Sunday, June 7, 2015

MN and Metaphysical Naturalism

In past discussions with friends concerning science, including specific issues such as creationism and evolution, few subjects have consumed more attention than methodological naturalism (MN). MN is a guiding principle of secular and theistic scientists alike. Under modern principles of MN, scientists are strictly guided by the concept that in science, only natural effects are studied. MN poses a stumbling block for science laypersons if issues surrounding it are misunderstood. 

Robert Boyle, an early pioneer of the Scientific Revolution, helped establish the methodological principles of the revolution. He said “Natural Philosophy’s task is to explain phenomena of creation in terms of natural processes. Natural philosophy became known as “science” as the Scientific Revolution progressed. MN, therefore, is worth our effort to understand thoroughly, along with the potential for its misunderstanding. Perhaps one important area of misunderstanding is the confusion between methodological naturalism and metaphysical naturalism. Hereafter we abbreviate methodological naturalism as MN while we spell out metaphysical naturalism in its entirety. In our time MN is still the guiding principle of science methodology while theistic beliefs are put in abeyance. In metaphysical naturalism, operative science methodology is identical but there are no theistic beliefs whatever. We credit Wheaton professor of Philosophy and History of Science Robert C. Bishop’s article, “God and Methodological Naturalism in the Scientific Revolution and Beyond” for many ideas expressed in this post.

The focus of MN at the beginning of the Scientific Revolution was discovering what kind of creation God had made and how God was at work in and through creation. “Focusing on natural causes in no way implied that God was absent from creation nor even that God was somehow excluded from explanations of how creation worked,” according to Bishop. Robert Boyle believed God could intervene in the natural course of things, but he focused on understanding creation on its own terms. Even though very little was known of the fossil record in the time of Boyle, we imagine that his thinking may have allowed for historical supernatural introductions of new species on occasion. The astonishing evidence left in the rocks by Cambrian Explosion events consists of sudden appearances of hundreds of new life forms without precursors and never before seen. We stress, however, that Robert Boyle is best known for researching secondary causes manifest in the world of nature created by God: “Natural philosophy’s task is to explain phenomena of creation in terms of natural processes,” he stated. This statement defines MN as a description of what scientists do in their normal investigative processes.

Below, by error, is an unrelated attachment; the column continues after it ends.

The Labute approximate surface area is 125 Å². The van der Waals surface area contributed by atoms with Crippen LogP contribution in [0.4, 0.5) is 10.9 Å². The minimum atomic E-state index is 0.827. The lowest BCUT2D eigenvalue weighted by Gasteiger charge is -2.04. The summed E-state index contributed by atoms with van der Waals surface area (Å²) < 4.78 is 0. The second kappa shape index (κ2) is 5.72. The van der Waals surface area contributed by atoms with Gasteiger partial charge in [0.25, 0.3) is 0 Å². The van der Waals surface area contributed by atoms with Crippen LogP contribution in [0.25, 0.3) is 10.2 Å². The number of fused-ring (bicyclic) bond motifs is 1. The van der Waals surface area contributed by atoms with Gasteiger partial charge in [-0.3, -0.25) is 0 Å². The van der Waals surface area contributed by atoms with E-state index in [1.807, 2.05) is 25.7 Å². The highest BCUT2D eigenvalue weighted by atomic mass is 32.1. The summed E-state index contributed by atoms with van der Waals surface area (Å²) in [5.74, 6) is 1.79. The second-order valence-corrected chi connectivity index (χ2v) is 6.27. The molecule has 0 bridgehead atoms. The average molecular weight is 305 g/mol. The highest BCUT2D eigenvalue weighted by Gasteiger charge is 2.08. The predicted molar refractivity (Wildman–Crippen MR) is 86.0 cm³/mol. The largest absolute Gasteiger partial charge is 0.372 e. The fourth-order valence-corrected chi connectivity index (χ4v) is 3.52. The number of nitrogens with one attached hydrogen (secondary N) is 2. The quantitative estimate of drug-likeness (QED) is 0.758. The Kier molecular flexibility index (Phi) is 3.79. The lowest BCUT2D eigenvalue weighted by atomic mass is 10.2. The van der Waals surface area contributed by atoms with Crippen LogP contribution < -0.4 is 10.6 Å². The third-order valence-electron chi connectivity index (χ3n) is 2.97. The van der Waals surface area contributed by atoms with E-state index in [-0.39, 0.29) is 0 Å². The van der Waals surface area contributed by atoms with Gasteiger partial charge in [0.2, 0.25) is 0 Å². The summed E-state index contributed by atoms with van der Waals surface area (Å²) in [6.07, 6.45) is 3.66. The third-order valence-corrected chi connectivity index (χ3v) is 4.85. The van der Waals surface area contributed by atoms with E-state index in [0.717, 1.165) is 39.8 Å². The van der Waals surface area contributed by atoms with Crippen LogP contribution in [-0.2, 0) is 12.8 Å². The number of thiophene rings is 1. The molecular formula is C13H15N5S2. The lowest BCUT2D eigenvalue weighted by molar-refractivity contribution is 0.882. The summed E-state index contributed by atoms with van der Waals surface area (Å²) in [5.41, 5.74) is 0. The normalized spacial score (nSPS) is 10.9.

Boyle’s concept of natural philosophy was soon challenged by a rival philosophy as the 17th century progressed. MN in its pure form is challenged by another species of naturalism—metaphysical naturalism—which has gained a strong foothold in the science profession. Bishop asks a disturbing question: “If the scientific revolutionaries were theists who deployed MN in the service of discovering the nature of God’s creation, then what happened in the intervening centuries such that the sciences and their methodologies are now routinely disassociated from God?” Even though a diverse company of scientists since the Scientific Revolution were staunchly Christian, many scientists, theologians, pastors, and authors found it challenging to debate whether the physical creation events were shaped by divine command, or merely mediated by divine command. The difference between shaped and mediated may be described as a distinction between explicit acts of transcendent creation versus God merely “looking on” from afar. God arbitrarily and unpredictably intervening in creation became “psychologically jarring to a majority of theists,” according to Bishop’s view: Deism was becoming the intellectual trend as the 18th century approached.

Deism as a form of rational theology embracing a religion of nature emerged in the writing of many intellectuals. Traditional Christian beliefs by some early American settlers were weakened by the foothold of deism. Many have come to believe America was founded on a deistic belief system. Foundational Christian beliefs were sometimes cast as unenlightened. Supernaturalism was sometimes viewed as superstition as contemporary spirituality replaced traditional spirituality. No miracles were needed. Only natural laws were necessary.

This 17th/18th century deism was the precursor of an even more radical change in store with the approach of the 19th century. Optimism that science revealed truths about the glory of the work of the divine Creator of Scripture gave way to confidence in the power of naturalism and disbelief on the question of the existence of God among wide segments of the science community. The discoveries of science did not serve as apologetic support for the existence of God as either Creator or Sustainer. The epistemological value of science was perceived in different ways by the theist and non-theist.

We contemplate additional posts covering 19th century developments and in particular, the ascendancy of Charles Darwin. Metaphysical naturalism, also known as philosophical naturalism or ontological naturalism, was on the way. Theistic creationists would do well to study the significance of these terms as they connect with our view of the philosophy of science.  

This post may not be inspirational for enthusiasts of the apologetic value of science. We acknowledge the challenge of using explicit scientific evidence to support belief in the reality of God and his works. There is, however, much value in examining the natural world to determine what we may learn from its orderly, purposeful, functional design characteristics.